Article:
This book is a keeper. I liked it because the author brought me close to the action and intrigue of being a U.S. State Department foreign-service officer on a dangerous assignment in another country. Also, the author does not affix blame to any administration for a failed foreign policy. Instead, he lets readers decide who, if at all, is to blame, by objectively relating the stories of four patriots who spent the majority of their adult lives on the front lines for the United States. At times I thought I was reading the script of the TV series Homeland. The author suggests that this series was based in part on one of the featured foreign officers, Anne Patterson.
A passage from page 277, in a chapter aptly titled “Cool Heads in Hot Spots,” summarizes the point of this book. It states, “But Patterson, like Ryan Crocker, Robert Ford, and Chris Stevens, had already made a mark. They had gone to the hardest places, as their superiors had asked, and done the hardest things. In a time of confounding challenges, they were sent repeatedly on the toughest assignments because they could improvise policy, manage teams of thousands, and sometimes, in a crisis, help run their host governments as well.”
The book chronicles the activities of these four State Department officials after the terrorist attacks on Sept. 11, 2001. The author takes readers to many countries, including Afghanistan, Iraq, Pakistan, Syria, Libya, and Egypt. Patterson, Crocker, Ford, and Stevens all held the title of ambassador. However, they were not the stereotypical cocktail-sipping party hosts one associates with this title. They were Mideast specialists also known as Arabists, more specifically, outdoor Arabists, because they rarely conducted their activities from within the safe confines of a secure embassy.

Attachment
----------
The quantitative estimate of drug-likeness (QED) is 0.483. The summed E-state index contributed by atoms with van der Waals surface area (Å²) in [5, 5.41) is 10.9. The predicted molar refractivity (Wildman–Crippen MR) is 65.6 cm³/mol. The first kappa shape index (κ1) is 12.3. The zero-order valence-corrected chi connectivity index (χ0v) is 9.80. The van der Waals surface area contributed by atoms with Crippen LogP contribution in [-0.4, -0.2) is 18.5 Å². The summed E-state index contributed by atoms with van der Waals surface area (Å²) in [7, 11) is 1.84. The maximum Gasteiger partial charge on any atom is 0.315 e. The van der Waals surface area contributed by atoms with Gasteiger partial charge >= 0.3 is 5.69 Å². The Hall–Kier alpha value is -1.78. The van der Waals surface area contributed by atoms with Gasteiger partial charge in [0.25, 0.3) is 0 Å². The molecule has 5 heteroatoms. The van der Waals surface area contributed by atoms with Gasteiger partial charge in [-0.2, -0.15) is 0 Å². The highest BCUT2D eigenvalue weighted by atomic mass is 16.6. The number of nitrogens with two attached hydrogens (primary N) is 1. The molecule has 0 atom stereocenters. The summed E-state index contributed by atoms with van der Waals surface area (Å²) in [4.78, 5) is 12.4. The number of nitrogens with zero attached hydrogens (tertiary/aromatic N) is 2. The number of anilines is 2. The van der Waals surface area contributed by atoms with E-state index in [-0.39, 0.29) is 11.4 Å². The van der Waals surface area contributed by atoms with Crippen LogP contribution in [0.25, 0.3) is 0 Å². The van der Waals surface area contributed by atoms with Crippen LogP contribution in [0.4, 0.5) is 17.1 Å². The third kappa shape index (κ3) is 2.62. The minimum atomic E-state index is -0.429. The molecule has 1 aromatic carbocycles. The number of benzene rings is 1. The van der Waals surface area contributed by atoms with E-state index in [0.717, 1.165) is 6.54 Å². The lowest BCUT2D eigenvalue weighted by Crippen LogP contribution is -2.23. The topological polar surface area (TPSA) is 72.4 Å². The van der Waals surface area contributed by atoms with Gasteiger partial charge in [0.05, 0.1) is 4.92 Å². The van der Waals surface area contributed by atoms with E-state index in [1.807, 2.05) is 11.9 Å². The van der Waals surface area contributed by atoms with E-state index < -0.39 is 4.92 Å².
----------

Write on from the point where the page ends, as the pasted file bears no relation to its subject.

The ambassadors prided themselves on going where the action was because that was where the best outcomes could be achieved, if at all. They usually had to work with dictators posing as duly elected presidents and against members of the factions that wanted to overthrow them. However, sometimes they found themselves working against the former and with the latter, at great danger, if to do so furthered White House policy. Their goal was to preserve the peace while promoting U.S. interests. They often conducted diplomacy face to face with enemies at tremendous risk.
At the outset, the ambassadors often voiced concerns about the formation of policy objectives, but once the White House set a policy regarding which foreign persons to support and which to oppose in any given country, these loyal individuals carried it out without objection and to the best of their abilities. Like sausage making, making policy was messy, smelly, and time consuming. The author does a good job of showing how this was done and the role these ambassadors played in the formation of such policy.
The author also writes about contentious meetings, to show the friction between the State Department and the Defense Department. As a result of this friction, the four officers often found themselves isolated in foreign countries, having to improvise so as to best implement the policy. The author does a good job of showing how this animosity would sometimes thwart the success of their efforts.
These four ambassadors were in danger at all times while on assignment, often barely escaping death. Unfortunately, one of them made the ultimate sacrifice while in Libya. The author spends considerable time explaining the events that preceded the death of the ambassador and some colleagues and how the policy toward foreign involvement was altered by the deaths.
The ambassadors were our country’s troubleshooters, trying to head off attacks against the United States. They were ready to go where the action is when called on to do so. It is comforting to know that today there are others like them who are doing likewise. One day, I hope, a book will be written about them, too.
Irwin Kass, Chicago-Kent 1976, is retired after practicing law in Madison.